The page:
Compilation process in c
What is a compilation?
The compilation is a process of converting the source code into object code. It is done with the help of the compiler. The compiler checks the source code for the syntactical or structural errors, and if the source code is error-free, then it generates the object code.
The c compilation process converts the source code taken as input into the object code or machine code. The compilation process can be divided into four steps, i.e., Pre-processing, Compiling, Assembling, and Linking.
The preprocessor takes the source code as an input, and it removes all the comments from the source code. The preprocessor takes the preprocessor directive and interprets it. For example, if <stdio.h>, the directive is available in the program, then the preprocessor interprets the directive and replace this directive with the content of the ‘stdio.h’ file.
The following are the phases through which our program passes before being transformed into an executable form:
The source code is the code which is written in a text editor and the source code file is given an extension “.c”. This source code is first passed to the preprocessor, and then the preprocessor expands this code. After expanding the code, the expanded code is passed to the compiler.
The code which is expanded by the preprocessor is passed to the compiler. The compiler converts this code into assembly code. Or we can say that the C compiler converts the pre-processed code into assembly code.
The assembly code is converted into object code by using an assembler. The name of the object file generated by the assembler is the same as the source file. The extension of the object file in DOS is ‘.obj,’ and in UNIX, the extension is ‘o’. If the name of the source file is ‘hello.c’, then the name of the object file would be ‘hello.obj’.
Mainly, all the programs written in C use library functions. These library functions are pre-compiled, and the object code of these library files is stored with ‘.lib’ (or ‘.a’) extension. The main working of the linker is to combine the object code of library files with the object code of our program. Sometimes the situation arises when our program refers to the functions defined in other files; then linker plays a very important role in this. It links the object code of these files to our program. Therefore, we conclude that the job of the linker is to link the object code of our program with the object code of the library files and other files. The output of the linker is the executable file. The name of the executable file is the same as the source file but differs only in their extensions. In DOS, the extension of the executable file is ‘.exe’, and in UNIX, the executable file can be named as ‘a.out’. For example, if we are using printf() function in a program, then the linker adds its associated code in an output file.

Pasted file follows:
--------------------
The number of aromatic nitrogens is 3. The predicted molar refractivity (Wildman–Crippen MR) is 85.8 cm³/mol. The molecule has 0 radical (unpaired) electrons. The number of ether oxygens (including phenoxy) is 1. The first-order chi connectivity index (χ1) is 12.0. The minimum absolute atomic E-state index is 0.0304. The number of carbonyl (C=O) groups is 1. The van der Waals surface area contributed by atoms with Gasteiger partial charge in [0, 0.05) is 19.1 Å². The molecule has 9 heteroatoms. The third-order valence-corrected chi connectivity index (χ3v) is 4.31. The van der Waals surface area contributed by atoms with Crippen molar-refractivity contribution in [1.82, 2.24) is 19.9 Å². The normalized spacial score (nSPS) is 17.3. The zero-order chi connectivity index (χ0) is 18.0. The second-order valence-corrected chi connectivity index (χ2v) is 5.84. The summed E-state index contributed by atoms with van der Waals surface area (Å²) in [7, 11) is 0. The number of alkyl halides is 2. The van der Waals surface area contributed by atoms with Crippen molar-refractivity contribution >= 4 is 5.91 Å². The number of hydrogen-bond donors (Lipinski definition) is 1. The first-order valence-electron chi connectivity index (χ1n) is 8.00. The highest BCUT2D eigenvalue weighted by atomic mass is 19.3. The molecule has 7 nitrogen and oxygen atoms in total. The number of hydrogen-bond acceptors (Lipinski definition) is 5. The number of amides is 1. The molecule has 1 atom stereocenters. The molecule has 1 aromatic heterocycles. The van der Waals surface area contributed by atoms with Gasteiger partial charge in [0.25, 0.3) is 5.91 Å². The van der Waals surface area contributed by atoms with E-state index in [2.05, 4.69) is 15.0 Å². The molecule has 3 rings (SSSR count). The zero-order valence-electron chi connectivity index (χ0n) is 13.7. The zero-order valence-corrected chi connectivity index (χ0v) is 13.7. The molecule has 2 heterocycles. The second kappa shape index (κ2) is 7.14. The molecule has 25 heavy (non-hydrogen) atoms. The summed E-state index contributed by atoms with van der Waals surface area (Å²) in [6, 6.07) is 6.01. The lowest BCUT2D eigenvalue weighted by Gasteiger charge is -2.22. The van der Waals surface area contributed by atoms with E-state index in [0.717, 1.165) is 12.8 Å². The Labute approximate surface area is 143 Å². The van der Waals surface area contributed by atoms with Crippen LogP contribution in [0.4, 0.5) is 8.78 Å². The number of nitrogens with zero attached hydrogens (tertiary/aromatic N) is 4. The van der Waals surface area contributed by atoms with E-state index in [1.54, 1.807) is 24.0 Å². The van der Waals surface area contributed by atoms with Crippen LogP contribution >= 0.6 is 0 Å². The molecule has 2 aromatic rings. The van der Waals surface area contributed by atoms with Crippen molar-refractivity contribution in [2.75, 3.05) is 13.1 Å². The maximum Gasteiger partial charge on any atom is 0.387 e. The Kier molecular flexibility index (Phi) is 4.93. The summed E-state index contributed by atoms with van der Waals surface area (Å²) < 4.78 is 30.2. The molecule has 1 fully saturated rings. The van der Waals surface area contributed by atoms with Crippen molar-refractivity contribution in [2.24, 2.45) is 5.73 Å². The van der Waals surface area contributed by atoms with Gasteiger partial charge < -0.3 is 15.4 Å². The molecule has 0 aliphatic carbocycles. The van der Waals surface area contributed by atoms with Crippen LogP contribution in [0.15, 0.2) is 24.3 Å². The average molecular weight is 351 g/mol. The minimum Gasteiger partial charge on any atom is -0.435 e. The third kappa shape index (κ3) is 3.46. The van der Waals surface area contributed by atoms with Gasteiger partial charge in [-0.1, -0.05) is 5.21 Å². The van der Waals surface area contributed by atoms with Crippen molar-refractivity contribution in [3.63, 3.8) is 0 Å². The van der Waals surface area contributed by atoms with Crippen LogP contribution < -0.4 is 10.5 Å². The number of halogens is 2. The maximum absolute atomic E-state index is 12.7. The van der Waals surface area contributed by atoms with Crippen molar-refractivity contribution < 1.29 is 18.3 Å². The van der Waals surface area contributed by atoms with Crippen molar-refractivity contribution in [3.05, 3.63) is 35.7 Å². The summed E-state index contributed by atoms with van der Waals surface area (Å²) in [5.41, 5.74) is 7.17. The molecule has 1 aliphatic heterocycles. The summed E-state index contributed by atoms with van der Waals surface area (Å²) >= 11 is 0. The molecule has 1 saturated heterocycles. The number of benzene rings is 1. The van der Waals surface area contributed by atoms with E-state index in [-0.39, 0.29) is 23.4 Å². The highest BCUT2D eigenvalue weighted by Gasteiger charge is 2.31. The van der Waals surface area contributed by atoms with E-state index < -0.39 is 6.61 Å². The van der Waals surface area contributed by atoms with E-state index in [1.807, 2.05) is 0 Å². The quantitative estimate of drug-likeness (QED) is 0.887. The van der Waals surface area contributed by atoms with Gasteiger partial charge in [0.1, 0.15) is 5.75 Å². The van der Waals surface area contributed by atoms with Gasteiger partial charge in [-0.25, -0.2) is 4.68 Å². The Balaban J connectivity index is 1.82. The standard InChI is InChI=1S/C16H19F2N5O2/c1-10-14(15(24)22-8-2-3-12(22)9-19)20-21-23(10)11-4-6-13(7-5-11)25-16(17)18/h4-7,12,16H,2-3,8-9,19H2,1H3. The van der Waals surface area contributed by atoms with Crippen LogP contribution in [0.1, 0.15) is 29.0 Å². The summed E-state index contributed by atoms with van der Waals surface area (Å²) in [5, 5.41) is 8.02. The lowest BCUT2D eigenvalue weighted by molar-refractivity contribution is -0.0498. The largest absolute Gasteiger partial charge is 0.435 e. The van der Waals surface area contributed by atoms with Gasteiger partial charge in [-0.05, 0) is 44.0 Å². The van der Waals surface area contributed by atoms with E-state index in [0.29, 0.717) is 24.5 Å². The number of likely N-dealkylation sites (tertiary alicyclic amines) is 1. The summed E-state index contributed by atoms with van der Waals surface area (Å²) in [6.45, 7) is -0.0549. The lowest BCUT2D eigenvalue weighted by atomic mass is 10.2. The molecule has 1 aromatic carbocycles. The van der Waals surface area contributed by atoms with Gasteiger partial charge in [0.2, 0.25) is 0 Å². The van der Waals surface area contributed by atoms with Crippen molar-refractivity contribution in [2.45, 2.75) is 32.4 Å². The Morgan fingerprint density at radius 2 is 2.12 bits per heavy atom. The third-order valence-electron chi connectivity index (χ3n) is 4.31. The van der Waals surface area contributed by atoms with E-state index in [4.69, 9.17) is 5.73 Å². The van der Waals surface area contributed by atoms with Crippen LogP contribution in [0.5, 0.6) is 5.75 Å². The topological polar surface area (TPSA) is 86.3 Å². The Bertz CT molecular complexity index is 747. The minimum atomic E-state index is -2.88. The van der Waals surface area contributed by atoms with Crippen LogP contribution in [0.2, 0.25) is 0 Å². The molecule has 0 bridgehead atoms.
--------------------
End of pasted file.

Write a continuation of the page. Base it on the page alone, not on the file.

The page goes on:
Let’s understand through an example.
Now, we will create a flow diagram of the above program:
In the above flow diagram, the following steps are taken to execute a program:
- Firstly, the input file, i.e., hello.c, is passed to the preprocessor, and the preprocessor converts the source code into expanded source code. The extension of the expanded source code would be hello.i.
- The expanded source code is passed to the compiler, and the compiler converts this expanded source code into assembly code. The extension of the assembly code would be hello.s.
- This assembly code is then sent to the assembler, which converts the assembly code into object code.
- After the creation of an object code, the linker creates the executable file. The loader will then load the executable file for the execution.